Bringing Intelligence to Search
I’ve been hearing a lot lately about cognitive search, the next generation of enterprise search. It revolves around artificial intelligence (AI) applications, making search more intelligent and packing more power than a simple list of search results. Cognitive search learns from previous search queries. It knows that a search for ATM means you’re looking for a money machine, not that you’ve misspelled ATOM. But it also knows that, if you’re a physicist, you probably are looking for information on an atom, but you’re not keen on spell check and you typically forget to turn off your CAPS LOCK button. Your results are tailored appropriately.
I find it interesting that today’s highly touted AI technologies, such as natural language processing (NLP) and machine learning, aren’t all that new—computer scientists have been working with NLP since the 1950s and machine learning since the early 1960s. Yet recent advances have propelled cognitive search out of the computer scientists’ laboratories and into the business world. The explosion of data available for analysis is a key driver for the popularity and practical adoption of cognitive search.
The Case of the 11-Year-Old
If you’re looking for a simplistic prototype of how cognitive search operates, I offer this story from the 1990s. When my son was 11, he walked home from school as usual. I had a home office at the time and was on the phone with a colleague, Lynn, discussing a work project when he came in the front door. A bit later I noticed my son wandering around, clearly looking for something he’d lost. I no longer remember what it was, but it was something he’d brought home from school that he needed for homework. I said to Lynn that I was going to end the conversation and help him look for whatever it was. She said, “Tell him to look under the jacket he threw on the floor.” Now, Lynn was over a thousand miles away. She’d never met my son. She did have a son a few years older than mine. Sure enough, the object of his search was under the jacket he’d thrown on the floor. Although it didn’t dawn on me at the time, that was a metaphor for cognitive search.
In cognitive search, Lynn would be a computer, learning from many search queries about the behavior of 11-year-old boys coming home from school and dropping their jackets, backpacks, and school materials on the floor. The search engine would know where to find what the 11-year-old was searching for before he formulated the query. The computer knows that because it has knowledge gleaned from millions of similar queries from 11-year-old boys. But cognitive search goes well beyond that. It also has a knowledge base for boys of other ages and for girls. Extrapolate that one scenario into the myriad of queries from all types and ages of people and you’ve got intelligent search. It anticipates information needs based on what it knows about you and what it knows about queries from others like you. It builds on language people typically use, not just an established vocabulary. It’s smart and getting smarter.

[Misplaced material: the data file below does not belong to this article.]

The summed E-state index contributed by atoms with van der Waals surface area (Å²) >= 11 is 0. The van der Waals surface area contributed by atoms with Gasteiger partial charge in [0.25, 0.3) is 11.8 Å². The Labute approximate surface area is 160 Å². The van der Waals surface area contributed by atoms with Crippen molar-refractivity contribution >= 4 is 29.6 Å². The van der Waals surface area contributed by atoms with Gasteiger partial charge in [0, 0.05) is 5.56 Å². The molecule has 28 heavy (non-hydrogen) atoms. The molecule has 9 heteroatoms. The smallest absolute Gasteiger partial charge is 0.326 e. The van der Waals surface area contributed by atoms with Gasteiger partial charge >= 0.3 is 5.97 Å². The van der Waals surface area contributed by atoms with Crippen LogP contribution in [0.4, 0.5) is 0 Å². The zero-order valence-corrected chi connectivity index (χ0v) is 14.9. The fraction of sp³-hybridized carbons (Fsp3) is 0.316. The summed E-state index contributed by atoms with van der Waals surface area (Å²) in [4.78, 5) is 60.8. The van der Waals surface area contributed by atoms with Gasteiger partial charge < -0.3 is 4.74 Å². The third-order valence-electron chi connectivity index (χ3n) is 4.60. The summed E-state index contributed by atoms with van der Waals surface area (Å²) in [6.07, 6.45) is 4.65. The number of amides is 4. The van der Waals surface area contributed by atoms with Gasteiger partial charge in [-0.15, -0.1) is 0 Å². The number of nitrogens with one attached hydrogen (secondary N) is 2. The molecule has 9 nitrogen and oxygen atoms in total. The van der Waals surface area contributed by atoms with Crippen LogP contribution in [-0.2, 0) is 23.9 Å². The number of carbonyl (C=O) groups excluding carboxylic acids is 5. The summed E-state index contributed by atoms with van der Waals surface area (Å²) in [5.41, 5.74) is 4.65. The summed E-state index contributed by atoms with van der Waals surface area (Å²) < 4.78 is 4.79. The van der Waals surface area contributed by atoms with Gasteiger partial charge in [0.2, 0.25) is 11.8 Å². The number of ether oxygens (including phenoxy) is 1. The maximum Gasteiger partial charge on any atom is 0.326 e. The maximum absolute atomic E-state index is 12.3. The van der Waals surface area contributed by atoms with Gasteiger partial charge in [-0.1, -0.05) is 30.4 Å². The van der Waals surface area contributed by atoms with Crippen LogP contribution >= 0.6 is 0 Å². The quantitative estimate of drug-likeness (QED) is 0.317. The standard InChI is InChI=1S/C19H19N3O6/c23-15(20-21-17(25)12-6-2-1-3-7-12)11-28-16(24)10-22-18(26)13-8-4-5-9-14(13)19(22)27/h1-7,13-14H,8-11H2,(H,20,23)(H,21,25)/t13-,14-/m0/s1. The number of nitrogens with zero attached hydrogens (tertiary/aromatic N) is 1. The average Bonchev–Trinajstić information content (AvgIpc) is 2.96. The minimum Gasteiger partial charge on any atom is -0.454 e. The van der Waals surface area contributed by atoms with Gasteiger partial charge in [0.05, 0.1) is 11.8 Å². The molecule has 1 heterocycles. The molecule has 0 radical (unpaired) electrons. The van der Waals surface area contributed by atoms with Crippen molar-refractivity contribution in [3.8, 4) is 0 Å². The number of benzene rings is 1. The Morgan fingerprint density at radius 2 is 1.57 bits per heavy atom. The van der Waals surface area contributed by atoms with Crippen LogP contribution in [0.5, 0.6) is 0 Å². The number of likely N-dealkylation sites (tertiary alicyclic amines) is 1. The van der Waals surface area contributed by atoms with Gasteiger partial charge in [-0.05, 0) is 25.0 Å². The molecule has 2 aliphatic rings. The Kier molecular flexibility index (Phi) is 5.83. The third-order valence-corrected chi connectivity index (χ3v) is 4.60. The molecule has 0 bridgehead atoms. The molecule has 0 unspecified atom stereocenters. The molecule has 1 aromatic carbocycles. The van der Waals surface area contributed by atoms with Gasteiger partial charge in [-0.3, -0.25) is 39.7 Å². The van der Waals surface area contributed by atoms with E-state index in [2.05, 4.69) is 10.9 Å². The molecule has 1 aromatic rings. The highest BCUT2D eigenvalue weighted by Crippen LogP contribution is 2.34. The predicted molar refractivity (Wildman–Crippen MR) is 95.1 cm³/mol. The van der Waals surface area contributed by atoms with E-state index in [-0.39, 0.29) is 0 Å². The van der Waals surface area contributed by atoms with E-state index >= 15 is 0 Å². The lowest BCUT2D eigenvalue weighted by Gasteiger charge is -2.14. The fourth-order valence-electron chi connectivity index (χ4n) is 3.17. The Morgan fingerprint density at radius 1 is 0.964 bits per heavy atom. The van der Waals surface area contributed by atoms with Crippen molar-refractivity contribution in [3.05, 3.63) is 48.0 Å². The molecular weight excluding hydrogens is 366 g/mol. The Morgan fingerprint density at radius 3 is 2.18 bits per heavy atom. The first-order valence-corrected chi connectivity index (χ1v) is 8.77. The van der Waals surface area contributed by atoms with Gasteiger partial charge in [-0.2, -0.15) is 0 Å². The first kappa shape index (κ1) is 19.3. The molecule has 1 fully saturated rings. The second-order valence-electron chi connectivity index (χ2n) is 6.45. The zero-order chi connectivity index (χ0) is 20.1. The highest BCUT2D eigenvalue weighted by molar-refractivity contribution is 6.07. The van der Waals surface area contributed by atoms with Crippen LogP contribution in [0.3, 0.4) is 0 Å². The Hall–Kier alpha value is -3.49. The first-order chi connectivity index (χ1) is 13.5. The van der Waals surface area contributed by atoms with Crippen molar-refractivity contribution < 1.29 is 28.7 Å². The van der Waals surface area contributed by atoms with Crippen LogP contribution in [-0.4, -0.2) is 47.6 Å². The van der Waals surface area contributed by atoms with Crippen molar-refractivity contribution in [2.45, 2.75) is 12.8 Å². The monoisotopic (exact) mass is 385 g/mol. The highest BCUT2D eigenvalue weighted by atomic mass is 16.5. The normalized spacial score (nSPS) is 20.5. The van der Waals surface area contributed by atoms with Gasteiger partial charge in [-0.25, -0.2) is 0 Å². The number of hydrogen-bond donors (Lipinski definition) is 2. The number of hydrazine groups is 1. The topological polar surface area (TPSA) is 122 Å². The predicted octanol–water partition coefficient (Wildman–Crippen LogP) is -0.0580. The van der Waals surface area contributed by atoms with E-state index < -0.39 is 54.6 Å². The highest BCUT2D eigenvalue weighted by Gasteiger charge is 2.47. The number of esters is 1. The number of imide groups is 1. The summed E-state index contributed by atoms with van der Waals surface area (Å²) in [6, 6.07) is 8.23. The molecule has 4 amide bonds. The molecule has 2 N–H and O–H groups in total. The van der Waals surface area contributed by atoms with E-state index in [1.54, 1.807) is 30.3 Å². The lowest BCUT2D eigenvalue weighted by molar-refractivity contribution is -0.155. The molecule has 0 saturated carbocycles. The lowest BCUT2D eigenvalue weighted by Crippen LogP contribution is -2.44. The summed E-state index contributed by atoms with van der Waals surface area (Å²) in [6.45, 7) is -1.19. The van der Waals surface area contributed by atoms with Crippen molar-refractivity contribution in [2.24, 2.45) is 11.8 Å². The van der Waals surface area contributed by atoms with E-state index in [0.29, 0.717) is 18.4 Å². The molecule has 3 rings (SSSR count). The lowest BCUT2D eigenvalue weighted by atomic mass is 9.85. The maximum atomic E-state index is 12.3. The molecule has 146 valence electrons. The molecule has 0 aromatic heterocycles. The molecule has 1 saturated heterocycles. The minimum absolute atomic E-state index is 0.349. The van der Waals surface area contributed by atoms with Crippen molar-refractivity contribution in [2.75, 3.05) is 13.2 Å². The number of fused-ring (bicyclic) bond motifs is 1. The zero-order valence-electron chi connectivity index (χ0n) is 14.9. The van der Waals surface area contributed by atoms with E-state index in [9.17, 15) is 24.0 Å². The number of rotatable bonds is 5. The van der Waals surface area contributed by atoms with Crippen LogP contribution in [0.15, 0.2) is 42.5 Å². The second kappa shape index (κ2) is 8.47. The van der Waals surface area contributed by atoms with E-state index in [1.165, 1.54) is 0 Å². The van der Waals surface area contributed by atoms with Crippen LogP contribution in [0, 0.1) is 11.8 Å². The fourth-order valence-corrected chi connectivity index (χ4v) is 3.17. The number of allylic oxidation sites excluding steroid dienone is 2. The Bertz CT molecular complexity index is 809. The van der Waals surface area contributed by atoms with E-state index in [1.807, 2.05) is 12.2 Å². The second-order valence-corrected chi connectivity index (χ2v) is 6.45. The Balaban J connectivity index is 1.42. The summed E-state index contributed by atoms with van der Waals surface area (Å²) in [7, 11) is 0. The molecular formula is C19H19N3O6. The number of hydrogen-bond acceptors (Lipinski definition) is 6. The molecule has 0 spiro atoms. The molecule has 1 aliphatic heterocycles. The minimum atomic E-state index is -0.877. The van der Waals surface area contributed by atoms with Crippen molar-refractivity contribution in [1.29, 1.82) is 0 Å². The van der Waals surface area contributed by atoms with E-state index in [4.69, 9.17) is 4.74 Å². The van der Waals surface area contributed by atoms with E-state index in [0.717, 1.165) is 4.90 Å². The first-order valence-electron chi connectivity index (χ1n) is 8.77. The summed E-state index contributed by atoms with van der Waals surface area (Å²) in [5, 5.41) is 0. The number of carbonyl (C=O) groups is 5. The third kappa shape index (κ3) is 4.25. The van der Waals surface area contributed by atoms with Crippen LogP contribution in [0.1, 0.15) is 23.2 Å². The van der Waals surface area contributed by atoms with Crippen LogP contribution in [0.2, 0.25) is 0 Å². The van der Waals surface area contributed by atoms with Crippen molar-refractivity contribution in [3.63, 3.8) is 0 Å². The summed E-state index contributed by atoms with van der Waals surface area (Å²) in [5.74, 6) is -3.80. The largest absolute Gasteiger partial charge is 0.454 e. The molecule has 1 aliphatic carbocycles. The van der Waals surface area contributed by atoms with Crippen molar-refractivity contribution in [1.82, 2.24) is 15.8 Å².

A Case for Sherlock Holmes
Lou Jordano, chief marketing officer for Attivio, puts it well with his metaphor of cognitive search being akin to Sherlock Holmes’ “highly advanced powers of observation and reasoning.” Machine learning, he writes, enables a search system to “infer intent” from a stated query by coupling it with known personalization attributes. His point that search innovation manifests
itself in the consumer market well before it moves into the business world is very well taken. Although search has matured for individuals, within the enterprise, those innovations haven’t taken hold to the extent employees expect. Jordano pinpoints security as the culprit.
Sinequa’s CMO, Hans-Josef Jeanrond, presents a simple formula to explain cognitive search: Cognitive Search = Search + NLP + AI/ML. Analytics don’t exist in a vacuum, but ingeniously combined with existing analytical methods, they lead to better and more insightful search results. He, too, sees security as important, but it’s not a deal breaker for introducing innovative search technologies into the enterprise. Jeanrond shares two case studies—one about regulatory compliance and the other about maintaining and repairing complex systems.
Although he doesn’t stress the importance of massive amounts of data, Franz Koegl, CEO of IntraFind, does focus on the differences between structured and unstructured data. In addition to AI and machine learning, he mentions deep learning as part of cognitive search. With so many connectors existing within an enterprise, cognitive search excels at pulling together relevant information from disparate sources with a user-friendly interface. Koegl sees knowledge graphs, chatbots, automatic contract analysis, and technology scouting as exemplifying what contributes to the high-quality decision making that cognitive search encourages.
Taking a practical approach to intelligent search, Kelly Koelliker, director of solutions marketing at Verint, spells out her ten best practices for cognitive search. She’s not expecting the software to do all the work—some of the burden for making content discoverable falls on people. Artificial intelligence is great, but so is human, not so artificial, intelligence. If you take steps to make content findable, search will be much improved, as will employee efficiency.
When I think about cognitive search, it’s clear we’ve moved way beyond simply finding whatever an 11-year-old boy needs to do his homework. We’re entering a world where search is integral to knowledge management and high-performing enterprises.
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